Blowing shofar in a striped prisoner uniform

Shira Schmidt

Shira Leibowitz Schmidt was raised in an assimilated Jewish home in New York, and became observant while studying at Stanford University in California. In June 1967 she told her engineering school professor she would miss the final exam because she was going to Israel to volunteer during the Six Day War. “That’s the most original excuse I have ever been offered,” he responded. She arrived during the war and stayed, receiving her BSc in absentia. She subsequently met and married the late Elhanan Leibowitz, and they raised their six children in Beersheba. Mrs. Leibowitz acquired a Masters in Urban & Regional Planning from the Technion, and an MSc in Civil Engineering from University of Waterloo. Today she lives with her husband, Dr. Baruch Schmidt, in Netanya. She co-authored, with Nobel prize-winning chemist Roald Hoffmann, Old Wine New Flasks. She has co-translated from Hebrew to English (with Jessica Setbon) From the Depths (the autobiography of Rabbi Israel Meir Lau); The Forgotten Memoirs (memoirs of Rabbis who survived the Shoah, edited by Esther Farbstein); and Rest of the Dove (Parashat Hashavua by Rabbi Haim Sabato). She and her husband appear in the documentary film about the Sanz-Klausenberger Rebbe, “Hidden Face.” She is available to lecture in Israel and in the US and can be contacted via

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4 Responses

  1. L. Oberstein says:

    One question that bothers me is why some Holocaust survivors reacted by becoming very observant and others with similar experiences went in the opposite direction. There are even some survivors who did not want their children to be part of the Jewish community to spare them. In my hometown there was a survivor who never entered the shul but knew a lot. Of course there were a few here and there who tried to blow the shofar ,put on tefilln,etc. In most situations, the terror and the oversight was such that this was beyond imagination. Those who doubt this story are simply generalizing from their experiences,which is normal. I wonder what will become of the Holocust Museums once the survivor generation passes on.Most American assimliated Jews aren’t that involved or historically conscious to care,once this generation is not there to push for rememberance. The orthodox remember but in another way,by living Judaism.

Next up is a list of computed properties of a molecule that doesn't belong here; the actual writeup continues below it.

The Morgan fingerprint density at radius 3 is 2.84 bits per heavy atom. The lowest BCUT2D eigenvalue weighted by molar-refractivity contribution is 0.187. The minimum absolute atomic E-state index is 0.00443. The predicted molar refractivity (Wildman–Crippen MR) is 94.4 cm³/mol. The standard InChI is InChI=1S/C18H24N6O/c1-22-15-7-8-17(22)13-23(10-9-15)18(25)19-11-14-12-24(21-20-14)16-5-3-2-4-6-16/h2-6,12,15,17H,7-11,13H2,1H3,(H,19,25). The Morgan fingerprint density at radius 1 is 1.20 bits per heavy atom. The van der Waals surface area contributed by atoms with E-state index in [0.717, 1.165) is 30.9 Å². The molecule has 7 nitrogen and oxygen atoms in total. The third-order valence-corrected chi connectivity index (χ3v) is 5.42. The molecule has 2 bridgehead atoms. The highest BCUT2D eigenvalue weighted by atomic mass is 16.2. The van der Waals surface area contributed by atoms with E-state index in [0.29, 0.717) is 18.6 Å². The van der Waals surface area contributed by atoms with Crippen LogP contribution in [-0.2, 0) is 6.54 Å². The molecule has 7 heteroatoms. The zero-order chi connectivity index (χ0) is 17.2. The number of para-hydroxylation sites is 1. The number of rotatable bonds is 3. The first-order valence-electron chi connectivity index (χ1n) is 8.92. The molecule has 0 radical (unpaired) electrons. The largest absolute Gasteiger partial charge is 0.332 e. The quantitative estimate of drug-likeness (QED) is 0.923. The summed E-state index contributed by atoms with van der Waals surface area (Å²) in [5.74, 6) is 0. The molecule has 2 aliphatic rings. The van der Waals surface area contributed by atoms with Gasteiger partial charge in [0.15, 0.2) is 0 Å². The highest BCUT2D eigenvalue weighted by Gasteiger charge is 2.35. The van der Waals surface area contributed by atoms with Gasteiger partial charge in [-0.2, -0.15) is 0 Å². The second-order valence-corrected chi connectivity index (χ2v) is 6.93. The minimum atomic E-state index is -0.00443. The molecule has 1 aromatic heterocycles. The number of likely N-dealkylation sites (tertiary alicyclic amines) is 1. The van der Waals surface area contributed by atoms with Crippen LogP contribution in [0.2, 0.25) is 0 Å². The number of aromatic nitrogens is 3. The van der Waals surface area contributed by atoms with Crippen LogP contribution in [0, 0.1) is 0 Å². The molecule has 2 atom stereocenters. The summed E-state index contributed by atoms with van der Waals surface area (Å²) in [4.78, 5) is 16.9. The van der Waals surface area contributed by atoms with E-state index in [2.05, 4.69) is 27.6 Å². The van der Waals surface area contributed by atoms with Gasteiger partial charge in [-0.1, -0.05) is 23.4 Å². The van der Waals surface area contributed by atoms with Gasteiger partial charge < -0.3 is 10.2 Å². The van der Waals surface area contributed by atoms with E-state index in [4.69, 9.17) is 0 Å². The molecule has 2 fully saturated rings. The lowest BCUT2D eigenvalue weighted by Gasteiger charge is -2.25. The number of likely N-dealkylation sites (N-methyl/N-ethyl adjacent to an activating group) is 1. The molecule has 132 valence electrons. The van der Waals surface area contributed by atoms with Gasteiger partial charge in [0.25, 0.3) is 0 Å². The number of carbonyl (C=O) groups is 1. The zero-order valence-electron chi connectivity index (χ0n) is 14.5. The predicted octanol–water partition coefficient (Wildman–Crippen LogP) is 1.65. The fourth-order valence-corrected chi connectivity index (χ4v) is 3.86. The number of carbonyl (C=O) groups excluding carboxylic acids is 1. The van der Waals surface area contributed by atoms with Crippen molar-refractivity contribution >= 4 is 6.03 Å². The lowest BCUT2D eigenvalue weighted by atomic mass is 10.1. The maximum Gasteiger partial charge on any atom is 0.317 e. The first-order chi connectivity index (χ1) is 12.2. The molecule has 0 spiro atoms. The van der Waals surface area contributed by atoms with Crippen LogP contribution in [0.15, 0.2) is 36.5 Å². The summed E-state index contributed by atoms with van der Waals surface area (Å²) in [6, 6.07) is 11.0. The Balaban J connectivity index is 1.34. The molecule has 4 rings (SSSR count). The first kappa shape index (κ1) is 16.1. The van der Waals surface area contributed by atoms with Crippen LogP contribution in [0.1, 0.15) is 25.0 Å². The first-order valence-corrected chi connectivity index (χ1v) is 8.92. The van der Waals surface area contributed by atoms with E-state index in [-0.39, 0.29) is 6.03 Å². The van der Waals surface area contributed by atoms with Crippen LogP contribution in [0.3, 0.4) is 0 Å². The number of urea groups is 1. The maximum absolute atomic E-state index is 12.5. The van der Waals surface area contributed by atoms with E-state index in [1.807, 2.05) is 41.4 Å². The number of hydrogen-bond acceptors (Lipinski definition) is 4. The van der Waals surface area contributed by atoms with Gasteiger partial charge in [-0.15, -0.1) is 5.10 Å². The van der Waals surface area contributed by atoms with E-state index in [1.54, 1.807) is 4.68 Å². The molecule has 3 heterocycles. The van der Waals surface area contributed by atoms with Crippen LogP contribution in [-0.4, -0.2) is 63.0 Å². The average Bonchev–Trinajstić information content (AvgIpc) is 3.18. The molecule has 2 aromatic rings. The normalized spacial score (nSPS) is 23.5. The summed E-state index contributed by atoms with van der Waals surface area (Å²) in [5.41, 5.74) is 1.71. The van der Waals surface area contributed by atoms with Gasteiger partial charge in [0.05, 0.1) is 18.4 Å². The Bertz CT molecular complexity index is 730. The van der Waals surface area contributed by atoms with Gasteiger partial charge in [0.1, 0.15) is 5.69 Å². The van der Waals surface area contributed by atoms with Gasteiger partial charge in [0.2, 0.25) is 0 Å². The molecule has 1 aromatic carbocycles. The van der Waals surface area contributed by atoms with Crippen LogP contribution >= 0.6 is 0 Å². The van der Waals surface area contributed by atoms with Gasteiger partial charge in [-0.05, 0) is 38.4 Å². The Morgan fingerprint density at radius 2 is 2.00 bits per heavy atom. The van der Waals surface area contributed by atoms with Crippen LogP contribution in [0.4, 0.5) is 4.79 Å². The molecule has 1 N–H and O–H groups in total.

2. Bob Miller says:

    I was once listening to a sermon in Shul when the Rabbi told a story about Holocaust spiritual heroism in Kelm (probably from the account told to and written by Rav Dessler ZT”L).

    A Holocaust survivor in the congregation became very agitated and indignant. I think the gist of it was that the survivor had not experienced or heard of a similar event himself, so he felt the story to be unrealistic and untrue. He even appeared to believe the story was a mockery of survivors like himself.

  3. another Nathan says:

    I suggest to L. Oberstein that if has not yet read “Faith After the Holocaust” by R. Eliezer Berkovitz, ZTL, that he do so. He deals at length with the ‘holy disbelief’ of survivors.

  4. Mark says:

    Thank you Mrs. Schmidt,

    I have a special appreciation for your willingness to go beyond the superficial level that many journalists settle for. You always provide an interesting angle and solid sources and it is very greatly appreciated.

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